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Topic: Solo Hiking, Does the "reward" out weight the "risks"< Next Oldest | Next Newest >
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PostIcon Posted on: Mar. 14 2013, 5:21 pm  Skip to the next post in this topic. Ignore posts   QUOTE

So I find myself currently 24 years old. In good health and good shape with a bit to much free and extra money laying around.  I no stranger to traveling by myself.  Been all over the country and experience a lot of cool things.  But I have a new quest.

Goal:  To go hiking on longer trails that involved two or three days by myself.

YES, I know the biggest rule is to NEVER go hiking by yourself.

I am no stranger to the outdoors.  Grew up hunting and spending many hours of my childhood exploring woods.  Most of my hiking experience is just day hikes.  Less than 10 miles.

I have just recently bought new gear and now capable of doing my above goal.  ie. (lightweight tent, bag, pad, blah, blah)

I have for the most part set my mind on doing this and plan on going hiking soon down in Southern Utah first.  I have common sense and I know some of the dangerous and how fast and easy something can go wrong. I know I may sound native and foolish.  But I want to gain experience and take the next step in my hiking experiences.  


Sooo

My question to you all is simple.  Is it worth the risk in your personal view?



p.s. Biggest reason of doing this is fear.  I take my fears head on and refuses to compromise my dreams.  And yes not sure if I want to use the web to find a hiking "buddy".


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PostIcon Posted on: Mar. 14 2013, 5:47 pm Skip to the previous post in this topic. Skip to the next post in this topic. Ignore posts   QUOTE

Yes. Leave an itinerary with someone you trust, don't do anything  unnecessarily stupid, and enjoy the solitude.

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PostIcon Posted on: Mar. 14 2013, 6:01 pm Skip to the previous post in this topic. Skip to the next post in this topic. Ignore posts   QUOTE


(tbaLocation @ Mar. 14 2013, 2:21 pm)
QUOTE
YES, I know the biggest rule is to NEVER go hiking by yourself.

Not directed at you, but making general statements.  We are each given a brain to exercise proper judgment.  Take 'brain dead' mantras like the one above with hefty grains of salt. What applies to a child may no longer apply to an experienced adult.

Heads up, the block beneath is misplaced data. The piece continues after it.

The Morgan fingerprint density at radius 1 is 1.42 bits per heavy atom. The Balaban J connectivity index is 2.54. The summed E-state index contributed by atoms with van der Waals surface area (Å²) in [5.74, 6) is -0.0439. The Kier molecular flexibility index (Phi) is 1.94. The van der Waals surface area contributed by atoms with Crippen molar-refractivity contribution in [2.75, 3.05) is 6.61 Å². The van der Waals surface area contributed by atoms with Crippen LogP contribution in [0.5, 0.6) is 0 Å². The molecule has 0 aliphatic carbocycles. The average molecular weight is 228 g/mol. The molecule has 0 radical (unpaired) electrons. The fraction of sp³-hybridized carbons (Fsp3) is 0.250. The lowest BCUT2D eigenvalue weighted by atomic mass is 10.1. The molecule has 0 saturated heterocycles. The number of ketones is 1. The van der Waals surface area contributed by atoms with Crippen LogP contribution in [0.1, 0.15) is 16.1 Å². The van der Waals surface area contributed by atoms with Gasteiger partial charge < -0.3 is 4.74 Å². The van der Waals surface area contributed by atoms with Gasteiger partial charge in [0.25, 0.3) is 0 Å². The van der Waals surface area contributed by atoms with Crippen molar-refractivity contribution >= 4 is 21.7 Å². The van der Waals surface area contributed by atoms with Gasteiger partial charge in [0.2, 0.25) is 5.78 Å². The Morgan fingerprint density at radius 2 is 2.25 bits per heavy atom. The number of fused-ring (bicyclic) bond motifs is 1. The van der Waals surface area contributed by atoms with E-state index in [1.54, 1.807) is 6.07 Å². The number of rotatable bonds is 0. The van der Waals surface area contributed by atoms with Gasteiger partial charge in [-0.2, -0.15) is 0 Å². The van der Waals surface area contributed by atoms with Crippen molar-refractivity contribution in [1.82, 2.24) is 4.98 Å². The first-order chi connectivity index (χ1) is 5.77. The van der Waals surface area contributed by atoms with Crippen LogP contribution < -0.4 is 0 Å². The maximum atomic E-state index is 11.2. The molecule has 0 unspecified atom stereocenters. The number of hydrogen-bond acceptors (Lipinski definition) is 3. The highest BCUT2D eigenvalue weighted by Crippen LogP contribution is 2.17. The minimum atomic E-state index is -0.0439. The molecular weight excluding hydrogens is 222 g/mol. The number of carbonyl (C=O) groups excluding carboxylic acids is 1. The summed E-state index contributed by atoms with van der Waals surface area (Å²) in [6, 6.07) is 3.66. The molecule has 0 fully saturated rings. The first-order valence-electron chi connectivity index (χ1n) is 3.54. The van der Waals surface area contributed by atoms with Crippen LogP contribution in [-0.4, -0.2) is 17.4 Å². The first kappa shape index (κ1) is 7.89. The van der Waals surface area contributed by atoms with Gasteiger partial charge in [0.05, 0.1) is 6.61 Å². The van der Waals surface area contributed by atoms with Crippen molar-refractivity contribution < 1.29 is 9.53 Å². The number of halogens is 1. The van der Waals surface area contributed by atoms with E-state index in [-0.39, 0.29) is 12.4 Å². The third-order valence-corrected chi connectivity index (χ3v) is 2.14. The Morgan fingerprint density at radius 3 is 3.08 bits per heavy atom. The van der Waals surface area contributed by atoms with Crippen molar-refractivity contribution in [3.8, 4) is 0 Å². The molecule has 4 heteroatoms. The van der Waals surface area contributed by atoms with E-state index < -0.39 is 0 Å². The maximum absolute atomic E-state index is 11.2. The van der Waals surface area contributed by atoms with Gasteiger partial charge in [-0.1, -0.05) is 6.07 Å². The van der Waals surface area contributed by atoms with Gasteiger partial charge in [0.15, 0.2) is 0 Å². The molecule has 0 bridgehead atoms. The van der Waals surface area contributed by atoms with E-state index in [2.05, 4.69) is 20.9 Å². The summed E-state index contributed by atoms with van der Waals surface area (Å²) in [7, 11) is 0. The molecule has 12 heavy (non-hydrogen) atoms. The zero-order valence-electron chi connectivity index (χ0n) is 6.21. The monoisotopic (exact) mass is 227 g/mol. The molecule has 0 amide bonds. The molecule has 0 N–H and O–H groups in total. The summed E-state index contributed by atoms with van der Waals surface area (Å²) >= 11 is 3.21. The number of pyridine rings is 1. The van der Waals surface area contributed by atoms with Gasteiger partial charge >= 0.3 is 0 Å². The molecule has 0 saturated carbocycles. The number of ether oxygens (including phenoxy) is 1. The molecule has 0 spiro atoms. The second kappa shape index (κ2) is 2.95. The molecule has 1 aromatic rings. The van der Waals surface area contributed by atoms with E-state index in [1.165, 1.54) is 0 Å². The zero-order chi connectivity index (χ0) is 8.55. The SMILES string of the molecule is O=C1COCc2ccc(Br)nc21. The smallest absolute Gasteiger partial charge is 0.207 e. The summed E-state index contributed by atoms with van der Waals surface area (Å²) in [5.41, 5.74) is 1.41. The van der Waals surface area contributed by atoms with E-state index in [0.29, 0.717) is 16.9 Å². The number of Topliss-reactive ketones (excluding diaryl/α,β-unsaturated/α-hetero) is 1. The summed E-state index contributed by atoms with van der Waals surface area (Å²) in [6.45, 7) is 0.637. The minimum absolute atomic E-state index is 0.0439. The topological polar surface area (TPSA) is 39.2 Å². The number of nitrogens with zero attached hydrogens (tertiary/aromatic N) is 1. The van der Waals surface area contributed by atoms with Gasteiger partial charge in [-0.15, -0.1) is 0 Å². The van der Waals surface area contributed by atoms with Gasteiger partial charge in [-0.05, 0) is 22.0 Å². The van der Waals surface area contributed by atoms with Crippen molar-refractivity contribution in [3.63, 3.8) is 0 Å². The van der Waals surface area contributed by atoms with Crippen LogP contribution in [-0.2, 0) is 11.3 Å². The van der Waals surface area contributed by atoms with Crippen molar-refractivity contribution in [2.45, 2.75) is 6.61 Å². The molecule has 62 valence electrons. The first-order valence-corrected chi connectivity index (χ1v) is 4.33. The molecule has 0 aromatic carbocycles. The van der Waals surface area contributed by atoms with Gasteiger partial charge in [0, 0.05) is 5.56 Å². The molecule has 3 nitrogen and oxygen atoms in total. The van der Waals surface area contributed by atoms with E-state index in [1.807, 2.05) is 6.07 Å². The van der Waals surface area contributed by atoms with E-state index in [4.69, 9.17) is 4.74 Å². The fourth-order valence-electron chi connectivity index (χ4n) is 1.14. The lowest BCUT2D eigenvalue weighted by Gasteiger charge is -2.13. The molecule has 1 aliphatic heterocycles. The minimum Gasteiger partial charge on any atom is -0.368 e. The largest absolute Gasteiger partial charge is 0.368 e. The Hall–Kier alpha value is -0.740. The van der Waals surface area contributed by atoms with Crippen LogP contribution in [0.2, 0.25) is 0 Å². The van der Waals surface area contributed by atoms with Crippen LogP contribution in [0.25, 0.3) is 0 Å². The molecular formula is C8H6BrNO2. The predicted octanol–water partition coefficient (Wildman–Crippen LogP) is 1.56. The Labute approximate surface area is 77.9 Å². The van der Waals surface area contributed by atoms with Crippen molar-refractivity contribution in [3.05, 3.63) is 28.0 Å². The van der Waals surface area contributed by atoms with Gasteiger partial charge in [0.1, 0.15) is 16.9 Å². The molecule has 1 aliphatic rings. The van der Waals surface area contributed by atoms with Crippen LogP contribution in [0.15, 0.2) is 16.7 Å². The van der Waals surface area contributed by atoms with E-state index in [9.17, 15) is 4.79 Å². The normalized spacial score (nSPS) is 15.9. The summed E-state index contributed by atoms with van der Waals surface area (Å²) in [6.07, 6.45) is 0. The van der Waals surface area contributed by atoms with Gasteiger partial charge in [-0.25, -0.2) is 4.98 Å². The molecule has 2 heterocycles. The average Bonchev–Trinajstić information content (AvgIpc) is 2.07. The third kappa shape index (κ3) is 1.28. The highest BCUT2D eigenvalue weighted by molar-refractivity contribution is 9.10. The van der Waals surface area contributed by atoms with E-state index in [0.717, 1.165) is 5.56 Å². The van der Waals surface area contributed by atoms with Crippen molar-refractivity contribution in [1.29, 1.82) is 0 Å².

Much depends on your experience level, where, and when you are hiking.  There are so many variables and so many ways to manage risks.  And not just in the backcountry either.


QUOTE
Is it worth the risk in your personal view?

Subjective, but I would frame the question differently. Whatever the venture, have I sufficiently thought through to manage the potential risks at hand?  If so, then off I go.  The same set of circumstances will present vastly different risks to different people.  And compounding that, we all have different risk / comfort thresholds.


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PostIcon Posted on: Mar. 14 2013, 6:13 pm Skip to the previous post in this topic. Skip to the next post in this topic. Ignore posts   QUOTE

I hike off-trail for days on end solo. Our friend Gobluehiker has gone out for nearly a month solo in some of the most intense terrain off-trail in Alaska solo. If you have the skills, wisdom, guts, and gusto...go for it. You can probably answer that question better than us.

I know that I have to question myself everytime and weigh the risks. Sometimes I go. Other times, I've waited till I had a partner.


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PostIcon Posted on: Mar. 14 2013, 6:25 pm Skip to the previous post in this topic. Skip to the next post in this topic. Ignore posts   QUOTE


(tbaLocation @ Mar. 14 2013, 2:21 pm)
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...YES, I know the biggest rule is to NEVER go hiking by yourself...

See this is your first post on the forum, welcome.  After being here awhile, you will note there are many of us that often hike alone and some like this person that have done so for decades.   It is not that most of us are anti-social but rather due to our complex schedules, commitments, and m-f 8-5 adult working lives, it is often difficult to be able to link up at the same time as others who have common interests plus compatible personalities and still get in as much time in nature as some of us want to.